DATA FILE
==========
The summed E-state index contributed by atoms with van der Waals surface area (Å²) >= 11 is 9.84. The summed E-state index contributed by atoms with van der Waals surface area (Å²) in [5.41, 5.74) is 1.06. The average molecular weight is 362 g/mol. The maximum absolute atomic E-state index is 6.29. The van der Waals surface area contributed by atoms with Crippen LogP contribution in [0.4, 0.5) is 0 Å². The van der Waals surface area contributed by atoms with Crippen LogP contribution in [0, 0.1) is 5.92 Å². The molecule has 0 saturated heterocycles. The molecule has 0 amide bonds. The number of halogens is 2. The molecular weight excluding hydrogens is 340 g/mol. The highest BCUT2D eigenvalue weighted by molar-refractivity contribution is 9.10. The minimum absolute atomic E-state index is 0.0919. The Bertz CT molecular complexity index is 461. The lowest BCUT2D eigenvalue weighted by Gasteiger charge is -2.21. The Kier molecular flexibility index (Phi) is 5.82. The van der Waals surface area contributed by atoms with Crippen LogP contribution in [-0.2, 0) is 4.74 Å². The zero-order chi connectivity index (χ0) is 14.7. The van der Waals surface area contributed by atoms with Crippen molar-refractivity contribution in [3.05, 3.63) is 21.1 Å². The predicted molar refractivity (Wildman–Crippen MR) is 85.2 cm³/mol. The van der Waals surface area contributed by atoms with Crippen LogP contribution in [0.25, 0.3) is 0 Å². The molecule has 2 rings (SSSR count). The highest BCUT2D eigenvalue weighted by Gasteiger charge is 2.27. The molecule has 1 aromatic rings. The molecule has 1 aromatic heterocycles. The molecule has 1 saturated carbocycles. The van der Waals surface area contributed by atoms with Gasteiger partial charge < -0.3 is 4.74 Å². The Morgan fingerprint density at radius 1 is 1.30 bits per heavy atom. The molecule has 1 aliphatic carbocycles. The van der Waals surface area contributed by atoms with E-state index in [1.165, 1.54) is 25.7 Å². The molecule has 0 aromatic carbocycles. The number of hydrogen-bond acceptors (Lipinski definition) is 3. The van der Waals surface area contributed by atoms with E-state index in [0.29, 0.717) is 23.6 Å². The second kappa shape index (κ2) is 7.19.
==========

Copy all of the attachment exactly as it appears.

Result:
The summed E-state index contributed by atoms with van der Waals surface area (Å²) >= 11 is 9.84. The summed E-state index contributed by atoms with van der Waals surface area (Å²) in [5.41, 5.74) is 1.06. The average molecular weight is 362 g/mol. The maximum absolute atomic E-state index is 6.29. The van der Waals surface area contributed by atoms with Crippen LogP contribution in [0.4, 0.5) is 0 Å². The van der Waals surface area contributed by atoms with Crippen LogP contribution in [0, 0.1) is 5.92 Å². The molecule has 0 saturated heterocycles. The molecule has 0 amide bonds. The number of halogens is 2. The molecular weight excluding hydrogens is 340 g/mol. The highest BCUT2D eigenvalue weighted by molar-refractivity contribution is 9.10. The minimum absolute atomic E-state index is 0.0919. The Bertz CT molecular complexity index is 461. The lowest BCUT2D eigenvalue weighted by Gasteiger charge is -2.21. The Kier molecular flexibility index (Phi) is 5.82. The van der Waals surface area contributed by atoms with Crippen LogP contribution in [-0.2, 0) is 4.74 Å². The zero-order chi connectivity index (χ0) is 14.7. The van der Waals surface area contributed by atoms with Crippen molar-refractivity contribution in [3.05, 3.63) is 21.1 Å². The predicted molar refractivity (Wildman–Crippen MR) is 85.2 cm³/mol. The van der Waals surface area contributed by atoms with Crippen LogP contribution in [0.25, 0.3) is 0 Å². The molecule has 2 rings (SSSR count). The highest BCUT2D eigenvalue weighted by Gasteiger charge is 2.27. The molecule has 1 aromatic rings. The molecule has 1 aromatic heterocycles. The molecule has 1 saturated carbocycles. The van der Waals surface area contributed by atoms with Gasteiger partial charge < -0.3 is 4.74 Å². The Morgan fingerprint density at radius 1 is 1.30 bits per heavy atom. The molecule has 1 aliphatic carbocycles. The van der Waals surface area contributed by atoms with E-state index in [1.165, 1.54) is 25.7 Å². The molecule has 0 aromatic carbocycles. The number of hydrogen-bond acceptors (Lipinski definition) is 3. The van der Waals surface area contributed by atoms with E-state index in [0.29, 0.717) is 23.6 Å². The second kappa shape index (κ2) is 7.19.